Spain ready for bailout, Germany signals ‘wait’
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Spain is ready to request a euro zone bailout for its public finances as early as next weekend but Germany has signalled that it should hold off, European officials said.
The latest twist in the euro zone's three-year-old sovereign debt crisis comes as financial markets and some other European partners are pressuring Madrid to seek a rescue programme that would trigger European Central Bank buying of its bonds. "The Spanish were a bit hesitant but now they are ready to request aid," a senior European source said. Three other senior euro zone sources confirmed the shift in the Spanish position, all speaking on condition of anonymity because they were not authorised to discuss the matter.
German finance minister Wolfgang Schaeuble has said Spain is taking all the right steps to overcome its fiscal problems and does not need a bailout, arguing that investors will recognise and reward Spanish reforms in due course.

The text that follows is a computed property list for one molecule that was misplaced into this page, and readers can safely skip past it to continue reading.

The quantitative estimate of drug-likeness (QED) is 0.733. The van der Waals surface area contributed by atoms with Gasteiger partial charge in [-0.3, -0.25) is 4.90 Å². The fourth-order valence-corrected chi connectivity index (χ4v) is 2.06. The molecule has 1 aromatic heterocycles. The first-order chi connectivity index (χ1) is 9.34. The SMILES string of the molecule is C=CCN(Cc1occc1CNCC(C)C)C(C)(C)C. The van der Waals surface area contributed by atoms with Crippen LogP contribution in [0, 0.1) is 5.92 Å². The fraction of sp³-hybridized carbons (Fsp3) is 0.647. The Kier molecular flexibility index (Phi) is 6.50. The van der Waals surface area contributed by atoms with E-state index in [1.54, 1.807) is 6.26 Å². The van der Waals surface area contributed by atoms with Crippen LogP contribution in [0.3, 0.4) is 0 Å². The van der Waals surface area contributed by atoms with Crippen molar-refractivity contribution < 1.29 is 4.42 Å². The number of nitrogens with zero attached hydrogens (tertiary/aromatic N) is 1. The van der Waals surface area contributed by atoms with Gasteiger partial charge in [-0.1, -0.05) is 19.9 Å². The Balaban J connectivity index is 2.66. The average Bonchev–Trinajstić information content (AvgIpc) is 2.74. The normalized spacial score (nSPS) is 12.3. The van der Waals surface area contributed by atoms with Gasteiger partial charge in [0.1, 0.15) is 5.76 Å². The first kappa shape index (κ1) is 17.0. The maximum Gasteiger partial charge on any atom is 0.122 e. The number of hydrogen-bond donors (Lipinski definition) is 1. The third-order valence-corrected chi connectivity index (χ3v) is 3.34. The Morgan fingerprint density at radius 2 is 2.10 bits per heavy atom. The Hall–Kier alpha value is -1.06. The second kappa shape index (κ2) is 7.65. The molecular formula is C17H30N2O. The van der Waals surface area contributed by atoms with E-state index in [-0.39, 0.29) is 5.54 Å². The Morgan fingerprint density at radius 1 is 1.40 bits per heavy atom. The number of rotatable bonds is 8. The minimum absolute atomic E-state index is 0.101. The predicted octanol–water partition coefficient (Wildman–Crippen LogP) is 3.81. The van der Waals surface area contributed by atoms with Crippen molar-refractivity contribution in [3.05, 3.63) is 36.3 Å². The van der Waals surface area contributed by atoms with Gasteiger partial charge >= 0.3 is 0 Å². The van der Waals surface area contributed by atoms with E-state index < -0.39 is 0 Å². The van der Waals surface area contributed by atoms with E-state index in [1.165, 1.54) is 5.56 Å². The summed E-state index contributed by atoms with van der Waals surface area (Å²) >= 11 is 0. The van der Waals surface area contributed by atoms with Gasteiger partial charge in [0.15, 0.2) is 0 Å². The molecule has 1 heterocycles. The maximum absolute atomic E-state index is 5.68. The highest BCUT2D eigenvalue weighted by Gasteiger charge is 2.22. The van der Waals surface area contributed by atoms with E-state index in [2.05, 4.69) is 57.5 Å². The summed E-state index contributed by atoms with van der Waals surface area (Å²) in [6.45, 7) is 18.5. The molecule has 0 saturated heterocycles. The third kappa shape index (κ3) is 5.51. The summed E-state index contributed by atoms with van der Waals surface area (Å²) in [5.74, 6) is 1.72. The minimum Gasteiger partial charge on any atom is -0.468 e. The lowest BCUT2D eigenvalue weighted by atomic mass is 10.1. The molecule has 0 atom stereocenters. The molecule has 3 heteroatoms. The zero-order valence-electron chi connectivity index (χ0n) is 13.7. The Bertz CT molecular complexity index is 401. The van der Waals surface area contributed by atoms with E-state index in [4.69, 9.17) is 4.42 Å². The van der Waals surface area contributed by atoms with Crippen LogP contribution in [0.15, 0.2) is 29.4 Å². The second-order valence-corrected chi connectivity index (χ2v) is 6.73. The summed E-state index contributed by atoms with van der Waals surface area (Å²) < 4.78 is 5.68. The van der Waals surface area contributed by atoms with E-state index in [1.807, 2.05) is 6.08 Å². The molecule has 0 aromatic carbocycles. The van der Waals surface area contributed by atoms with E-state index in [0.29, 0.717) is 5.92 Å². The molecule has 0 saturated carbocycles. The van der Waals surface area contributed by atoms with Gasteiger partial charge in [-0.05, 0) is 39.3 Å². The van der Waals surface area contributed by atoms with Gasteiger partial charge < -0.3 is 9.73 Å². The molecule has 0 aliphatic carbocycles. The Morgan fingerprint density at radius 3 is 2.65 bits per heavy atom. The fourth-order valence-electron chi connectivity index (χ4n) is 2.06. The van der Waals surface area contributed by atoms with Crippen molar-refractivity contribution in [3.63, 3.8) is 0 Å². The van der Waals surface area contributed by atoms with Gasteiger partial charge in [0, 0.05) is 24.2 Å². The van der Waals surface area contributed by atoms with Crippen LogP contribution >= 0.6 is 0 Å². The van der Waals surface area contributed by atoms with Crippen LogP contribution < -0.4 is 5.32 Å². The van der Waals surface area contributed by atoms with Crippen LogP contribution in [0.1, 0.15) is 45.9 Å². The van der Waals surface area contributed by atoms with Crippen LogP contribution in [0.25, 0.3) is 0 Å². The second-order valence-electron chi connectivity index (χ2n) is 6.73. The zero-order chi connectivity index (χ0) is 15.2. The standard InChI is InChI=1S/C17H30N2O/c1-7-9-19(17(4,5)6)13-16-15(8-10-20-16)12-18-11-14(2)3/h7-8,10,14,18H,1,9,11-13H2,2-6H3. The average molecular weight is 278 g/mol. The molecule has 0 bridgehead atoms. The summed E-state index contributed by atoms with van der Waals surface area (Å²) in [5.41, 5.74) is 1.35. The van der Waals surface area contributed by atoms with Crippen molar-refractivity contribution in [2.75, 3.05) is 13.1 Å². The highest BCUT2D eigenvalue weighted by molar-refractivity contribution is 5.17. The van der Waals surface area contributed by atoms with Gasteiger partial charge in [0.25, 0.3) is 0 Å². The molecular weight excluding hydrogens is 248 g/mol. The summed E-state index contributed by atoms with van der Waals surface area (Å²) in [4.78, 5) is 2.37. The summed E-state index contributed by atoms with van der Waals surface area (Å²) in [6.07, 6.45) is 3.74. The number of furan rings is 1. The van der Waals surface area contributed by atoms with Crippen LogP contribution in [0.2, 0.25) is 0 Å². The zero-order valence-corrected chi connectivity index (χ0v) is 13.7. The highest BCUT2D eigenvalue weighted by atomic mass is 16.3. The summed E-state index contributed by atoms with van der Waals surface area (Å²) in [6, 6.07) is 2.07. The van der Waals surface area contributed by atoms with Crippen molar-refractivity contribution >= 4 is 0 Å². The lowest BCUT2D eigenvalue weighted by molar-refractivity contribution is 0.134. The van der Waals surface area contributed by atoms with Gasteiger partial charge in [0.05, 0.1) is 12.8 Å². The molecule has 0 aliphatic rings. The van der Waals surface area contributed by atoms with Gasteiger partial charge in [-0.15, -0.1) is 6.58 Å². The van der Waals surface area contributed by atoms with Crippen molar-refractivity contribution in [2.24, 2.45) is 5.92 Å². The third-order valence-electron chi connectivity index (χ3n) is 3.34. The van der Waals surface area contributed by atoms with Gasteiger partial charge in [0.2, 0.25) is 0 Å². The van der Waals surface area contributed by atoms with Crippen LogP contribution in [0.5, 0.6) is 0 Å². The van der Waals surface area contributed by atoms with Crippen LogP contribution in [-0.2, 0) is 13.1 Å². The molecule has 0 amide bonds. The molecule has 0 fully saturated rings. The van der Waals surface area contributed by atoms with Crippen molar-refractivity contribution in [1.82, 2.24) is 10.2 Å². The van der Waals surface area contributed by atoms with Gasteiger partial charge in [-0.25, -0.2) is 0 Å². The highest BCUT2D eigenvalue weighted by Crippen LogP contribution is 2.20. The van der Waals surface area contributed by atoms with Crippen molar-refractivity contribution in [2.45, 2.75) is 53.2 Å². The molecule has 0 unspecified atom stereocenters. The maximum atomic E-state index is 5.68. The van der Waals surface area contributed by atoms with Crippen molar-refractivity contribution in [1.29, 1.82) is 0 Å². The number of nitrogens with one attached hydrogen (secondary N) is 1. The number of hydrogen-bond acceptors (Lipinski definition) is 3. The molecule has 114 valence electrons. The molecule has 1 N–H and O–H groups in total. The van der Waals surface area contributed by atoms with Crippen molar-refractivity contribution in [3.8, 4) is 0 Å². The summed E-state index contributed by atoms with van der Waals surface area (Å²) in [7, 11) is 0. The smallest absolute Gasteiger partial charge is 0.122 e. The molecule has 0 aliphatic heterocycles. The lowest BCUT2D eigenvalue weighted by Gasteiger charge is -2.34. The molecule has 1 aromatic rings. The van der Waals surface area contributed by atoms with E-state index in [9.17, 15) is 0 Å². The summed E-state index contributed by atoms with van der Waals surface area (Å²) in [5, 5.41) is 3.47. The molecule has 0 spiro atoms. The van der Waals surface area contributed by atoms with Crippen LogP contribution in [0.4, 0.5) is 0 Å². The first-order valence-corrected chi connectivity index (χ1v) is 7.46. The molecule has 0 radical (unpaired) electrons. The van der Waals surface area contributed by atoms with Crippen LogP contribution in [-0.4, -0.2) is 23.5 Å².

Privately, several European diplomats and a senior German source said chancellor Angela Merkel preferred to avoid putting more individual bailouts for distressed euro zone countries to her increasingly reluctant parliament.
"It doesn't make sense to send looming decisions on Greece, Cyprus and possibly also Spain to the Bundestag one by one," the senior German source said. "Bundling these together makes sense, due to the substance and also politically."
Participants said there were tense exchanges at a euro zone ministerial meeting in Cyprus in mid-September when Schaeuble told his peers Berlin could not take another bailout for Spain to parliament so soon after lawmakers approved up to 100 billion euros to help Spanish banks in July.
Asked about the reports that Germany was urging Spain to wait, a German government spokesman told Reuters: "Every country decides for itself. Germany isn't pushing in one direction or the other." A spokeswoman for Spain's Prime Minister Mariano Rajoy said she was not aware of any veto from Germany for an aid request.
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